How Can Markets Be A Pyramid?

    Anyone outside the billionaire's club, if you think a little, get much less from working than the top 10% earn from sleeping in the Bahamas. Interest from a good dividend portfolio with low risk, on $10 million could be up to $300K / annum above inflation which is much more than many could earn working 60Hours per week. In modern competitive economics, the super rich are supposed to be the entrepreneurs. But that is not necessarily the case. Current economic policy has multiple similarities with a pyramid scheme:

    1- The chances of an average aspiring entrepreneur are slim

    2- Working for corporations will never make you that rich

    3- The harder you work the faster the economy grows, which in turn means the faster the billionaires assets grow.

    So, the question is, are we also sitting on a pyramid scheme about to collapse? This has been an interesting thought that has occupied my mind for a while. After doing more research, I came to the following conclusion: Interest significantly above inflation and growth is simply not sustainable. If it was, the current economy would be unsustainable, similar to a pyramid scheme. Let's see if my theory holds any water.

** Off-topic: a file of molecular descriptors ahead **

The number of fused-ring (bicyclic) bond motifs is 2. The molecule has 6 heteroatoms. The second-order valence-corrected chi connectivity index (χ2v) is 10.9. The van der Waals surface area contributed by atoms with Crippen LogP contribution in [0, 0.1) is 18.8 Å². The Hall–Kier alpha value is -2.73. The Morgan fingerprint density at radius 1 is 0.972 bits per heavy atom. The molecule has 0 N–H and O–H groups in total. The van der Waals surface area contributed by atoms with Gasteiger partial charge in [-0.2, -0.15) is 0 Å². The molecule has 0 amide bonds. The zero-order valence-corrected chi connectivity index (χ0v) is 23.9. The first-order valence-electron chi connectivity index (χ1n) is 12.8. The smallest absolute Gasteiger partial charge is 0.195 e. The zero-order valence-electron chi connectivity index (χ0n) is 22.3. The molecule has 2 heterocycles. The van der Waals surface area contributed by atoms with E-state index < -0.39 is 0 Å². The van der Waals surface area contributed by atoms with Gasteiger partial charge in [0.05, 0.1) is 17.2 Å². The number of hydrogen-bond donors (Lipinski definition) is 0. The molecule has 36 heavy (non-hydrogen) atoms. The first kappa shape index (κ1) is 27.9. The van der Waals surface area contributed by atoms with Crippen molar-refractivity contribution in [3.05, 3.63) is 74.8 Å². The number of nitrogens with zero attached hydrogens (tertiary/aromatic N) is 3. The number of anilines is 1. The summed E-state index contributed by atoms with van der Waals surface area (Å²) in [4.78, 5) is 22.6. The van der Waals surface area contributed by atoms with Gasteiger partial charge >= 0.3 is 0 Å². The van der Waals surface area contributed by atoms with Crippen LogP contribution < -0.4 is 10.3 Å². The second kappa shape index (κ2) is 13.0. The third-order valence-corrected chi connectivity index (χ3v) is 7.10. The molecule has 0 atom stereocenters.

Tax Distortion in Markets

    Without the distortions caused by economic law (mainly tax advantage of debt), the market cost of equity should be equal to expected inflation. Before you try to argue otherwise, study Modigliani-Miller theorem and proof. There is little benefit to debt, if it was not for the unfair tax laws. And this debt distortion creates strange markets. In addition, the abundance of resources allows for growth (steady reduction in resource prices while money supply keeps growing). Once this resource abundance is no longer there, and growth approaches zero, this can only mean that real market cost of equity must be equal to inflation, otherwise, at some point the rich will simply own the entire economy. Have we reached that point yet? We won't even pretend to know that answer, however, it does not look to be too far off.